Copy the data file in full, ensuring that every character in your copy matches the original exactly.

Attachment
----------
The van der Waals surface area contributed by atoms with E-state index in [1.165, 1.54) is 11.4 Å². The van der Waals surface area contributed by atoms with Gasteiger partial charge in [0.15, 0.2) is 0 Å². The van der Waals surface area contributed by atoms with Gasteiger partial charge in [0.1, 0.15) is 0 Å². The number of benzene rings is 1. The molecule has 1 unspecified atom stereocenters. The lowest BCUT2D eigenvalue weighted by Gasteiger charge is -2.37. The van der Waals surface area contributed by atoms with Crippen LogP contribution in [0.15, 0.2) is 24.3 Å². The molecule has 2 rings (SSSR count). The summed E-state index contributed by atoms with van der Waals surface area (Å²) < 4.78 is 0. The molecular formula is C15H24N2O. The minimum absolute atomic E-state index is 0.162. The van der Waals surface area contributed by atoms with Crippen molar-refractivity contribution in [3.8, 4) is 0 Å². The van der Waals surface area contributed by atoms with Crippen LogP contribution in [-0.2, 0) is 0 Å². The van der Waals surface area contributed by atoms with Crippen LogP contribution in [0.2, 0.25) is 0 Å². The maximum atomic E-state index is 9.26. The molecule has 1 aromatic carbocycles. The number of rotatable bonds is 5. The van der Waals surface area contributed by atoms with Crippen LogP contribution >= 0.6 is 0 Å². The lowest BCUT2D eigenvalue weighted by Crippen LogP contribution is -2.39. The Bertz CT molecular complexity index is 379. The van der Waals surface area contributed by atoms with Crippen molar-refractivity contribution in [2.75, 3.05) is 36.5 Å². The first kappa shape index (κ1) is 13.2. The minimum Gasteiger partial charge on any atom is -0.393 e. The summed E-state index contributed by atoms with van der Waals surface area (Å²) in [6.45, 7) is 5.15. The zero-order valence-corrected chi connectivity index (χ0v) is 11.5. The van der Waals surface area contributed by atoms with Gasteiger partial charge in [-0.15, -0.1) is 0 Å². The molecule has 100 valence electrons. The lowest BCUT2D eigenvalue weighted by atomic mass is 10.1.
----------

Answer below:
The van der Waals surface area contributed by atoms with E-state index in [1.165, 1.54) is 11.4 Å². The van der Waals surface area contributed by atoms with Gasteiger partial charge in [0.15, 0.2) is 0 Å². The van der Waals surface area contributed by atoms with Gasteiger partial charge in [0.1, 0.15) is 0 Å². The number of benzene rings is 1. The molecule has 1 unspecified atom stereocenters. The lowest BCUT2D eigenvalue weighted by Gasteiger charge is -2.37. The van der Waals surface area contributed by atoms with Crippen LogP contribution in [0.15, 0.2) is 24.3 Å². The molecule has 2 rings (SSSR count). The summed E-state index contributed by atoms with van der Waals surface area (Å²) < 4.78 is 0. The molecular formula is C15H24N2O. The minimum absolute atomic E-state index is 0.162. The van der Waals surface area contributed by atoms with Crippen molar-refractivity contribution in [3.8, 4) is 0 Å². The van der Waals surface area contributed by atoms with Crippen LogP contribution in [-0.2, 0) is 0 Å². The van der Waals surface area contributed by atoms with Crippen LogP contribution in [0.2, 0.25) is 0 Å². The maximum atomic E-state index is 9.26. The molecule has 1 aromatic carbocycles. The number of rotatable bonds is 5. The van der Waals surface area contributed by atoms with Crippen LogP contribution >= 0.6 is 0 Å². The lowest BCUT2D eigenvalue weighted by Crippen LogP contribution is -2.39. The Bertz CT molecular complexity index is 379. The van der Waals surface area contributed by atoms with Crippen molar-refractivity contribution in [2.75, 3.05) is 36.5 Å². The first kappa shape index (κ1) is 13.2. The minimum Gasteiger partial charge on any atom is -0.393 e. The summed E-state index contributed by atoms with van der Waals surface area (Å²) in [6.45, 7) is 5.15. The zero-order valence-corrected chi connectivity index (χ0v) is 11.5. The van der Waals surface area contributed by atoms with Gasteiger partial charge in [-0.15, -0.1) is 0 Å². The molecule has 100 valence electrons. The lowest BCUT2D eigenvalue weighted by atomic mass is 10.1.